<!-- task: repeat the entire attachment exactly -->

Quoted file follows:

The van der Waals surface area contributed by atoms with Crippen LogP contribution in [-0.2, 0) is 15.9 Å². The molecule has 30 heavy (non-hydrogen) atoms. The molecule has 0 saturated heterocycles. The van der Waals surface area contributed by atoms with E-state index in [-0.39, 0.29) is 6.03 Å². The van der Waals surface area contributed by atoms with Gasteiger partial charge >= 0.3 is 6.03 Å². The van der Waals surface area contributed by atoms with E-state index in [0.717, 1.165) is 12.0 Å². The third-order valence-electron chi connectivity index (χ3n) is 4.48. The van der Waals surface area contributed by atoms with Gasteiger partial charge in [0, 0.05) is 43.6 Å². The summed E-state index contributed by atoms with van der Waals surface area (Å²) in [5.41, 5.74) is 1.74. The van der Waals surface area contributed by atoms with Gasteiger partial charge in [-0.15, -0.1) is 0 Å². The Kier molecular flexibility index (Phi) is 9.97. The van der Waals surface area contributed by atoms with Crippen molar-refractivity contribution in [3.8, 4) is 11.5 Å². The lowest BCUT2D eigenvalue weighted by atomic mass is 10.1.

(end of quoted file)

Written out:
The van der Waals surface area contributed by atoms with Crippen LogP contribution in [-0.2, 0) is 15.9 Å². The molecule has 30 heavy (non-hydrogen) atoms. The molecule has 0 saturated heterocycles. The van der Waals surface area contributed by atoms with E-state index in [-0.39, 0.29) is 6.03 Å². The van der Waals surface area contributed by atoms with Gasteiger partial charge >= 0.3 is 6.03 Å². The van der Waals surface area contributed by atoms with E-state index in [0.717, 1.165) is 12.0 Å². The third-order valence-electron chi connectivity index (χ3n) is 4.48. The van der Waals surface area contributed by atoms with Gasteiger partial charge in [0, 0.05) is 43.6 Å². The summed E-state index contributed by atoms with van der Waals surface area (Å²) in [5.41, 5.74) is 1.74. The van der Waals surface area contributed by atoms with Gasteiger partial charge in [-0.15, -0.1) is 0 Å². The Kier molecular flexibility index (Phi) is 9.97. The van der Waals surface area contributed by atoms with Crippen molar-refractivity contribution in [3.8, 4) is 11.5 Å². The lowest BCUT2D eigenvalue weighted by atomic mass is 10.1.